Archives for June 2010

On air: Is Nigeria right to suspend the Super Eagles?

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Sheetal Parmar Sheetal Parmar | 19:26 UK time, Wednesday, 30 June 2010

This topic was discussed on World Cup Have Your Say on 30 June 2010. Listen to the programme.

Nigeria's president, Goodluck Jonathan, has suspended the Super Eagles from competition for two years following their poor performance at the World Cup.

What's your reaction? Has he done the right thing to 'punish' poor performance? Is it something you think other countries should consider? Or is this simply an over reaction?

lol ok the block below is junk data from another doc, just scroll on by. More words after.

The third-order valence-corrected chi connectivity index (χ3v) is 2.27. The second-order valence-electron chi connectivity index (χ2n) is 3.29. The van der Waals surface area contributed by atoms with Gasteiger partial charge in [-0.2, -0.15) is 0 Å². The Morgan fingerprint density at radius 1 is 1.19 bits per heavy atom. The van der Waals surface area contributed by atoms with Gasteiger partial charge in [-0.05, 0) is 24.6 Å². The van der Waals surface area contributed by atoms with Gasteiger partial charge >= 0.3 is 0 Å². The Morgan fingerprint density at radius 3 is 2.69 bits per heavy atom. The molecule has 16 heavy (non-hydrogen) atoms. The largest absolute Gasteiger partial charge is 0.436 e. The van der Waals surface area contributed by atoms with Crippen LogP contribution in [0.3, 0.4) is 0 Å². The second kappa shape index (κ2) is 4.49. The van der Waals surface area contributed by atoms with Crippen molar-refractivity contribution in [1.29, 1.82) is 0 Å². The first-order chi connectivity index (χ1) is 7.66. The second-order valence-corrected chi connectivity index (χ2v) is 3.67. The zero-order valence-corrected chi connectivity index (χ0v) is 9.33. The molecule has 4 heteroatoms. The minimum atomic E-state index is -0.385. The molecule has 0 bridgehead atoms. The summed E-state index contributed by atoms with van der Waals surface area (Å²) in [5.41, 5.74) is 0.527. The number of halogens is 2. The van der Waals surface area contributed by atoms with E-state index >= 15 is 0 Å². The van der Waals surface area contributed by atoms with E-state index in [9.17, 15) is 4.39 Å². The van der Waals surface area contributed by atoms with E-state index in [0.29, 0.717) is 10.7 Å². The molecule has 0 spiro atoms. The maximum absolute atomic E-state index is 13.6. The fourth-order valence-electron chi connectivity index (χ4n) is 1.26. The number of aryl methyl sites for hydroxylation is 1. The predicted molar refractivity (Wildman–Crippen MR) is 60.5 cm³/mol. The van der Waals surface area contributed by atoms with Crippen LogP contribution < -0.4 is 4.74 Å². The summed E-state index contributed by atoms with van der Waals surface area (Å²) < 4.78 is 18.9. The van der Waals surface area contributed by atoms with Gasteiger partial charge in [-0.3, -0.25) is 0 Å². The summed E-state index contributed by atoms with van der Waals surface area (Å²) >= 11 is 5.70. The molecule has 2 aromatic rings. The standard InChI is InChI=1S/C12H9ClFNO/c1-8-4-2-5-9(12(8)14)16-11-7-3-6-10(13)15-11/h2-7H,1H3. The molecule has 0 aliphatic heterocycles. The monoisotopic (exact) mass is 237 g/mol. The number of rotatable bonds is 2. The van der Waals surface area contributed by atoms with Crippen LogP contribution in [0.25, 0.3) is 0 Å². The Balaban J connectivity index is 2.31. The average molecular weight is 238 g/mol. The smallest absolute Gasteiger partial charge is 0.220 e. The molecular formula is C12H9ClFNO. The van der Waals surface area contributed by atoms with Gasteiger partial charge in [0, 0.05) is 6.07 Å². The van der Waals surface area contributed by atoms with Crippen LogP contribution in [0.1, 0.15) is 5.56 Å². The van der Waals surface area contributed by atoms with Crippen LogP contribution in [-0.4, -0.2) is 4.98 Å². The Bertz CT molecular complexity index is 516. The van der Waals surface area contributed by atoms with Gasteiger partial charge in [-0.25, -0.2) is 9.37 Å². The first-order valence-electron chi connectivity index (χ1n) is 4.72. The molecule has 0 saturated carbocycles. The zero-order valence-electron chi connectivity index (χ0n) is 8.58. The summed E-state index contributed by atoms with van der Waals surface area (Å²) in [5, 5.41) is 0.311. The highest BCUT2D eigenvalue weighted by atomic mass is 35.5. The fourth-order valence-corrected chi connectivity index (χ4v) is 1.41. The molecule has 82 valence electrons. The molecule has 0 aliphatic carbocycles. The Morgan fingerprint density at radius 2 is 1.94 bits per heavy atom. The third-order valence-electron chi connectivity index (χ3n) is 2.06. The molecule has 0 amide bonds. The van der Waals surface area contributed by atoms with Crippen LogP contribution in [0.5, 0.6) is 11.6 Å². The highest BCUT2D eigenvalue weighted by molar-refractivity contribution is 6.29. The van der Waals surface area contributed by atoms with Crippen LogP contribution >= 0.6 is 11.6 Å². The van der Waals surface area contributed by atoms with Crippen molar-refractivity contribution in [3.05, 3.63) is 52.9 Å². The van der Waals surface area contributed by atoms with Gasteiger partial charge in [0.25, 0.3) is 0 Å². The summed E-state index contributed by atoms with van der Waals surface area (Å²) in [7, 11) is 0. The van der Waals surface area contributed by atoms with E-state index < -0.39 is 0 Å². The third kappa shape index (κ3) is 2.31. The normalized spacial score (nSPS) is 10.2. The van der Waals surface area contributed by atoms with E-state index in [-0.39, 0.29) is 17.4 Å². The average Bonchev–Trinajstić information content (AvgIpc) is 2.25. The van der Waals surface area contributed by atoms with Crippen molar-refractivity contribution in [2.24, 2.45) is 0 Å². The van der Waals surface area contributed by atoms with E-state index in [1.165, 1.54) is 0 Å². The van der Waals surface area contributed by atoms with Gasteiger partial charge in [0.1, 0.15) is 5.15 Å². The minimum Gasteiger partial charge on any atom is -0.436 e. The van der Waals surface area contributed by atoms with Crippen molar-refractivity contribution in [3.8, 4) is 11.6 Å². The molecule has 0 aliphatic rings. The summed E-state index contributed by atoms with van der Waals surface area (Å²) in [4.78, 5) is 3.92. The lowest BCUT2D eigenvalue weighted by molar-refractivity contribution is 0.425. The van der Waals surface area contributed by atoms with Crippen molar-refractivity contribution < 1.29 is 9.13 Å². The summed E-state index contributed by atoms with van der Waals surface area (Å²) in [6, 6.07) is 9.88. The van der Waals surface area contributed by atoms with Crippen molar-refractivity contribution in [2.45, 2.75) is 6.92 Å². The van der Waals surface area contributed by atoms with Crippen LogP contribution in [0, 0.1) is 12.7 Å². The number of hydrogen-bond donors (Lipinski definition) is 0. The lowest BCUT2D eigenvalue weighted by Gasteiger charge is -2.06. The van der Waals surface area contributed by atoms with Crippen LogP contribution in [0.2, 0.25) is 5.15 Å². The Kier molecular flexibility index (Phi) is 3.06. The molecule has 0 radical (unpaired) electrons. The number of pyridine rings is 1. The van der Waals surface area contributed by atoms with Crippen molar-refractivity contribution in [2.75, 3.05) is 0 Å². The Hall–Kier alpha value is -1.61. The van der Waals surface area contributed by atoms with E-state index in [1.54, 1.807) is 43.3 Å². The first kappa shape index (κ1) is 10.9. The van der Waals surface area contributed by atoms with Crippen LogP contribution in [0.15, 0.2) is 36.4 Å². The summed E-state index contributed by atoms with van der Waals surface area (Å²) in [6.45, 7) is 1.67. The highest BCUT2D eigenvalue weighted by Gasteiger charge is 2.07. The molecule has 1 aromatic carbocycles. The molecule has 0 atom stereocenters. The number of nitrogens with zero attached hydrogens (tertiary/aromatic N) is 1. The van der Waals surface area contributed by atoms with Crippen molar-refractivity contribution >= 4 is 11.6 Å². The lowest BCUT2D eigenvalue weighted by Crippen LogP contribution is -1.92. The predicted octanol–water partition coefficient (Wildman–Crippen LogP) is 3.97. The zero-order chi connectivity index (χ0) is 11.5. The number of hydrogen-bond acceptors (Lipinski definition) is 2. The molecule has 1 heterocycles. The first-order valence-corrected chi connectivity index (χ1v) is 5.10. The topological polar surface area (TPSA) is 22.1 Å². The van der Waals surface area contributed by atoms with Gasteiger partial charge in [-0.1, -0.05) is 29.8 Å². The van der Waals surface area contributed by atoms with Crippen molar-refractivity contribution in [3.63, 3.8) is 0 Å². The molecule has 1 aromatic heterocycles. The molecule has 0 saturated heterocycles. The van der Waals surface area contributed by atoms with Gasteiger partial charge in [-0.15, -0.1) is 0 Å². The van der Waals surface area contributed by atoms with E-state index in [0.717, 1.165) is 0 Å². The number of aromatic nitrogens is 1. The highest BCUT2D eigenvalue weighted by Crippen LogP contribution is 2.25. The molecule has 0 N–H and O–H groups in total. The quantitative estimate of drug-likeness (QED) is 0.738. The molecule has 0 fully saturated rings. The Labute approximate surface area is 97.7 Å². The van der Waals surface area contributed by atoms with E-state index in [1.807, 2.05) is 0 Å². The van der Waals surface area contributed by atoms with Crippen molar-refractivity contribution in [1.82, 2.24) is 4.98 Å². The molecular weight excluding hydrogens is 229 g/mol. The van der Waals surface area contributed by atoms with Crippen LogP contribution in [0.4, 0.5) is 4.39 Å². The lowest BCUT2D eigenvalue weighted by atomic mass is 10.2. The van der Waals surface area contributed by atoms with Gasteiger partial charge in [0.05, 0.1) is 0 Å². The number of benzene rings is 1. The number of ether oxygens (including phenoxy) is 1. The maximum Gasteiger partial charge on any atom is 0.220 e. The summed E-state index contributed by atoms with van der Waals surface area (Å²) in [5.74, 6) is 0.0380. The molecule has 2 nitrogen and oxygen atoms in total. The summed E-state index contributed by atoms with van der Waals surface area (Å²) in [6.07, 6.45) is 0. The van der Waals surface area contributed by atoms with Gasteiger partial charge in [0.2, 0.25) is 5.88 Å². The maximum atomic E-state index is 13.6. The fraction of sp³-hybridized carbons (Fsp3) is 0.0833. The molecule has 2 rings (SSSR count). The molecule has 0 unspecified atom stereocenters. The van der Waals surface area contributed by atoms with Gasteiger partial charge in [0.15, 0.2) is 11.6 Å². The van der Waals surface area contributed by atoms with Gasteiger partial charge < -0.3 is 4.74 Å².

On air: Is breastfeeding 'creepy'?

Claudia Bradshaw Claudia Bradshaw | 10:08 UK time, Wednesday, 30 June 2010

Breastfeeding.jpg

Note: This blog post was written by Karnie, and her colleague Claudia just posted it up.

Kathryn Blundell, deputy editor of a leading parenting magazine here in the UK has got women all over the the world talking. She refers to breastfeeding as being "creepy".

Describing her breasts as

"part of my sexuality too... seeing your... baby latching on where only a lover has been before feels, well, a little creepy."
It's the question that every mother-to-be asks, discusses, talks about: To breastfeed or not to breastfeed?

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On air: Should sports stars take sponsorship deals before they win anything?

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Ben Sutherland Ben Sutherland | 06:11 UK time, Wednesday, 30 June 2010